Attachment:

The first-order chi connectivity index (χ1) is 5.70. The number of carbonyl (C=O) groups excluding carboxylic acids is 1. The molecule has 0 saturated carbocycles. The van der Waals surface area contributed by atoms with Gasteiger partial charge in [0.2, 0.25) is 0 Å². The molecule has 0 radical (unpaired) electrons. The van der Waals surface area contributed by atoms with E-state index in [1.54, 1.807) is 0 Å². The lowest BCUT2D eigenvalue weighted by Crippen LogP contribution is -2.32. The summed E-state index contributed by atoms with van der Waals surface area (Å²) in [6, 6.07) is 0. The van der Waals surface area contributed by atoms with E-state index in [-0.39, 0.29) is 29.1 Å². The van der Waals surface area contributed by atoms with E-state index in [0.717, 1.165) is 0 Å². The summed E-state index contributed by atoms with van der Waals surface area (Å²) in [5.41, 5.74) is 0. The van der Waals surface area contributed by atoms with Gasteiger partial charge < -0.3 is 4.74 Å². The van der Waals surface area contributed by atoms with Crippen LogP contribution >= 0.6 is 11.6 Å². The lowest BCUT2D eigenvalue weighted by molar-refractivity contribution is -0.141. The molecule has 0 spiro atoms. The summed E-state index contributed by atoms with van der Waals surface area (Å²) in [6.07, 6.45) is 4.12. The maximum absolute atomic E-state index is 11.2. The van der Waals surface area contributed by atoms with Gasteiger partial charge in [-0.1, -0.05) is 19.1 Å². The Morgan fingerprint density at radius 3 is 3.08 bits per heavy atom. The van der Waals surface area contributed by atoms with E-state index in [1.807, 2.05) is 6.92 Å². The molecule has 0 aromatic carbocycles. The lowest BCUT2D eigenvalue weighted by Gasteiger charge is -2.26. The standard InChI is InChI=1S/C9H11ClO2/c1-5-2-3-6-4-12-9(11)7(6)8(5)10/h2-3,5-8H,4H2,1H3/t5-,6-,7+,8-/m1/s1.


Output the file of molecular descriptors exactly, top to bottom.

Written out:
The first-order chi connectivity index (χ1) is 5.70. The number of carbonyl (C=O) groups excluding carboxylic acids is 1. The molecule has 0 saturated carbocycles. The van der Waals surface area contributed by atoms with Gasteiger partial charge in [0.2, 0.25) is 0 Å². The molecule has 0 radical (unpaired) electrons. The van der Waals surface area contributed by atoms with E-state index in [1.54, 1.807) is 0 Å². The lowest BCUT2D eigenvalue weighted by Crippen LogP contribution is -2.32. The summed E-state index contributed by atoms with van der Waals surface area (Å²) in [6, 6.07) is 0. The van der Waals surface area contributed by atoms with E-state index in [-0.39, 0.29) is 29.1 Å². The van der Waals surface area contributed by atoms with E-state index in [0.717, 1.165) is 0 Å². The summed E-state index contributed by atoms with van der Waals surface area (Å²) in [5.41, 5.74) is 0. The van der Waals surface area contributed by atoms with Gasteiger partial charge < -0.3 is 4.74 Å². The van der Waals surface area contributed by atoms with Crippen LogP contribution >= 0.6 is 11.6 Å². The lowest BCUT2D eigenvalue weighted by molar-refractivity contribution is -0.141. The molecule has 0 spiro atoms. The summed E-state index contributed by atoms with van der Waals surface area (Å²) in [6.07, 6.45) is 4.12. The maximum absolute atomic E-state index is 11.2. The van der Waals surface area contributed by atoms with Gasteiger partial charge in [-0.1, -0.05) is 19.1 Å². The Morgan fingerprint density at radius 3 is 3.08 bits per heavy atom. The van der Waals surface area contributed by atoms with E-state index in [1.807, 2.05) is 6.92 Å². The molecule has 0 aromatic carbocycles. The lowest BCUT2D eigenvalue weighted by Gasteiger charge is -2.26. The standard InChI is InChI=1S/C9H11ClO2/c1-5-2-3-6-4-12-9(11)7(6)8(5)10/h2-3,5-8H,4H2,1H3/t5-,6-,7+,8-/m1/s1.